Why was mobile-manic Asia so conspicuously absent at Cannes?

Campaign caught up with Malcolm Poynton, this year’s Mobile Lions jury president and also global chief creative officer of Cheil Worldwide.

Jury president Poynton (center)
Jury president Poynton (center)

From 1,259 entries, 62 Lions were awarded in Mobile Lions with the Grand Prix claimed by 'NYT VR' executed by T Brand Studio for The New York Times. The virtual-reality campaign, a partnership with Google, GE and Mini, was described as "a defining moment for mobile" and demonstrates how this discipline can support a 165-year-old news brand to thrive.

“It went beyond the initial wow factor to unlock levels of empathy and excitement no other medium could,” said Poynton.

The irony behind Asia’s minimal representation

Asia is seen globally as one of the most mobile-manic regions, yet it fell short in its Mobile Lions performance this year. 

Poynton said he was surprised that within Asia’s large selection of messaging apps, like KakaoTalk, Line and WeChat, there was little representation of any of them in the category. "Asia is so lucky to have such atomised apps like WeChat," he said. 

On the other hand, messenger apps based overseas like Facebook's WhatsApp, successfully showcased creative usage. For example, a campaign called WhatsGerman won a Gold for helping refugees learn the German language using only the WhatsApp app.

“Although Asia is ahead in mobile usage and market penetration, they are not entering their work into award events such as Cannes,” said Poynton. This is stopping Asian mobile creativity from gaining the recognition it should be striving to achieve. “It still remains a mystery to me as to why Asian agencies are not exploiting these possibilities,” he added.

Even when they do enter their work, a few mobile entries from Asia this year were seen as copycats that recycled past work. Poynton personally found one case from China, which he preferred not to disclose, using "exactly the same newsreel footage as another case from another part of Asia from the previous year, while addressing exactly the same cause".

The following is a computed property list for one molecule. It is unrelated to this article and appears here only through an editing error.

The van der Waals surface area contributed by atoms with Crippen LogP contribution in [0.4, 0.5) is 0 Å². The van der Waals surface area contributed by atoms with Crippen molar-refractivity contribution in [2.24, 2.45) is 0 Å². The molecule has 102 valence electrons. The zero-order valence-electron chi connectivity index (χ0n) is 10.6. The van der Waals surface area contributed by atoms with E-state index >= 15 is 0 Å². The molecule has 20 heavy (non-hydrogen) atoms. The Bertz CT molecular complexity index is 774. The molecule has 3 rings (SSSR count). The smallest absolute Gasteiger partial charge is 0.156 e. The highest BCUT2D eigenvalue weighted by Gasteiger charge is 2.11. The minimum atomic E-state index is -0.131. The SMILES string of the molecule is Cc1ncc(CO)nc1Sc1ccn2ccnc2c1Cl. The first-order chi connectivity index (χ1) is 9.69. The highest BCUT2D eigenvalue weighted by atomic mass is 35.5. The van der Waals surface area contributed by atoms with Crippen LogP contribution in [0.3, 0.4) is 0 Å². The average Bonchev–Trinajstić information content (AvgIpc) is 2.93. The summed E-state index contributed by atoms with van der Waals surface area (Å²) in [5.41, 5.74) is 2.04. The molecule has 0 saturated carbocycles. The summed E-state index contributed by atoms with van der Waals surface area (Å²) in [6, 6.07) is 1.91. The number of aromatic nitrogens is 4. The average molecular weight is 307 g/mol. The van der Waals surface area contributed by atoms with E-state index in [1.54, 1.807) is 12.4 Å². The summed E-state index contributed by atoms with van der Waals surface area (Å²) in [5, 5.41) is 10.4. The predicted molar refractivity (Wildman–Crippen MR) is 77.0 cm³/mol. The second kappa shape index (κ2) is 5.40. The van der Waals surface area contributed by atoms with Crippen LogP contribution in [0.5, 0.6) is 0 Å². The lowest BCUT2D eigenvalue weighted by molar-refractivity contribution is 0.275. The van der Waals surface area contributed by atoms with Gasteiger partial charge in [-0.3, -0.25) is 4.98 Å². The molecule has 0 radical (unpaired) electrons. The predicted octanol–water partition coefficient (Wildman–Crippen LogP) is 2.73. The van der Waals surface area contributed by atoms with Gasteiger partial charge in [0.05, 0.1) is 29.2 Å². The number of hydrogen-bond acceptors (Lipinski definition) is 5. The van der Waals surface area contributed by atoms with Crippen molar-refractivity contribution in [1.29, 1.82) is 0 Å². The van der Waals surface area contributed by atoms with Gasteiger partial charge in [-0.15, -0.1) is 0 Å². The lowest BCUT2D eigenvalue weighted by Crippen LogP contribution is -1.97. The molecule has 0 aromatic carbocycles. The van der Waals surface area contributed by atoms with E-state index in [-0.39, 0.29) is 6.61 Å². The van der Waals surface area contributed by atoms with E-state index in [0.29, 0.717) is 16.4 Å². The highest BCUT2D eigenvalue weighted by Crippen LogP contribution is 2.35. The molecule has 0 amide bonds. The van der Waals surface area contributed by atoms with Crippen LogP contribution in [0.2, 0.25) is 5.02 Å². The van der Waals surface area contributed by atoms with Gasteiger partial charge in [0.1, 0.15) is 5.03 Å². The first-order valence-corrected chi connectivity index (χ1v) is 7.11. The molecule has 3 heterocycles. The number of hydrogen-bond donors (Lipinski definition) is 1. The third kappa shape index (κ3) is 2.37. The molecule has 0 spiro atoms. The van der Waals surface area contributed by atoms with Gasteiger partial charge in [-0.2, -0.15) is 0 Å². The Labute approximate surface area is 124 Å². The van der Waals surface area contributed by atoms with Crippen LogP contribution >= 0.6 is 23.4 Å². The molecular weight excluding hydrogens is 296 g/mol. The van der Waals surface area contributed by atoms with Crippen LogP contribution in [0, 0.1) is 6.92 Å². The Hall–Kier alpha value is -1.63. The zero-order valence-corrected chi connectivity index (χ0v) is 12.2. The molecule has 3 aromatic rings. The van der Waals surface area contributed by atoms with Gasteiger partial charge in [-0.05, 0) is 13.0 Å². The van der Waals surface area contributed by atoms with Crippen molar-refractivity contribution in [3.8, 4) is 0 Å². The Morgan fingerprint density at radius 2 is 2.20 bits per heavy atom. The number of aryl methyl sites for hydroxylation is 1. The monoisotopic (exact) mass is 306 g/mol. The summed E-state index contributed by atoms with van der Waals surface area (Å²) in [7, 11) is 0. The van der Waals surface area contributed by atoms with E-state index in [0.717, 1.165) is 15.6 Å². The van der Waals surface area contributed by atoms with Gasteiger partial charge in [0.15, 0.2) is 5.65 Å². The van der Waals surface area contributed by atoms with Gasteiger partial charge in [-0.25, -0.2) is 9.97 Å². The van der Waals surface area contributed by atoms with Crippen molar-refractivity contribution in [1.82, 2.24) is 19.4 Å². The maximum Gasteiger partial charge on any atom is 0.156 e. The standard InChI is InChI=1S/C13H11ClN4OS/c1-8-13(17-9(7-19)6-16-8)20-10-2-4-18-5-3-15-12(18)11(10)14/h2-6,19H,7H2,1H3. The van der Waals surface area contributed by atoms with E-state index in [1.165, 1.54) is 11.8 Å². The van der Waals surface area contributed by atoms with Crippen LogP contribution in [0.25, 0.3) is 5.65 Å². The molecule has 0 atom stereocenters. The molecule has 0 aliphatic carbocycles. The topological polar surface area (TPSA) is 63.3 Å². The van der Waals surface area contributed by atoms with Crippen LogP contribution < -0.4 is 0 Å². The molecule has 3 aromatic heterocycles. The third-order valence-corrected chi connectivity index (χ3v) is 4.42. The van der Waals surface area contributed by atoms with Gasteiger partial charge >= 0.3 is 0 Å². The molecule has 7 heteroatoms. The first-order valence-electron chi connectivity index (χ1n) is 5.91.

Additionally, Poynton also criticised mobile entries that involved merely coupon-sharing, a popular tactic especially in China, which he deemed unoriginal and unworthy of winning awards. “There are so many brands that say ‘share this and you’ll get this thing for free’. We as a jury just don’t think that is good creativity. It shouldn’t just be about how quickly you can make sales,” he said.

So, what makes a winner?

Last year's Mobile Lions saw location-based services used as an accelerator for sales via the mobile phone, he noticed. Poynton asserted that “mobile technology should go beyond the mobile phone”. Campaigns that made use of the mobility of devices to make a difference in new and innovative ways was what the judges were looking to award, he explained.

The Helpmet, designed by the Thai Health Promotion Foundation, was "a leap above the rest" in mobile innovation and was acknowledged for its ability to have multiple functions, from self-dialing emergency numbers when its wearer was unconscious, to the measurement of his or her biometrics. Although there are only 500 Helpmet helmets in circulation, Poynton hoped that the recognition it got at Cannes will help increase the scale of the project and secure commitment for more manufacturing. 

Other standouts include Samsung’s Blind Cap that is actually a swimming cap with built-in vibration technology (via bluetooth) that lets blind swimmers know, with zero latency, when to make a turn at the end of a lap. (Editor's note: Samsung is a client of Cheil). Although niche, it uses a mobile app creatively and is clear in how it will lead to reforms in sports. 

“The point here is that brands have a role in society that they couldn’t have in advertising, because mobile has the capability to extend into marketing as well as to enable people's abilities," concluded Poynton.

"I call it enablement," he said.

Side note about I Sea

Poynton and his jury members "threw out" the I Sea entry in the mobile category, he revealed, because the "case video for I Sea said something very different to the written case study". 

"When you have all these tech specialists together in a judging room, someone will raise a kink if they found one. The jury is in a frame of mind where a lot of smaller things are scrutinised. These are indicators of inconsistencies and quickly suggest there is something less than authentic about an entry.

 

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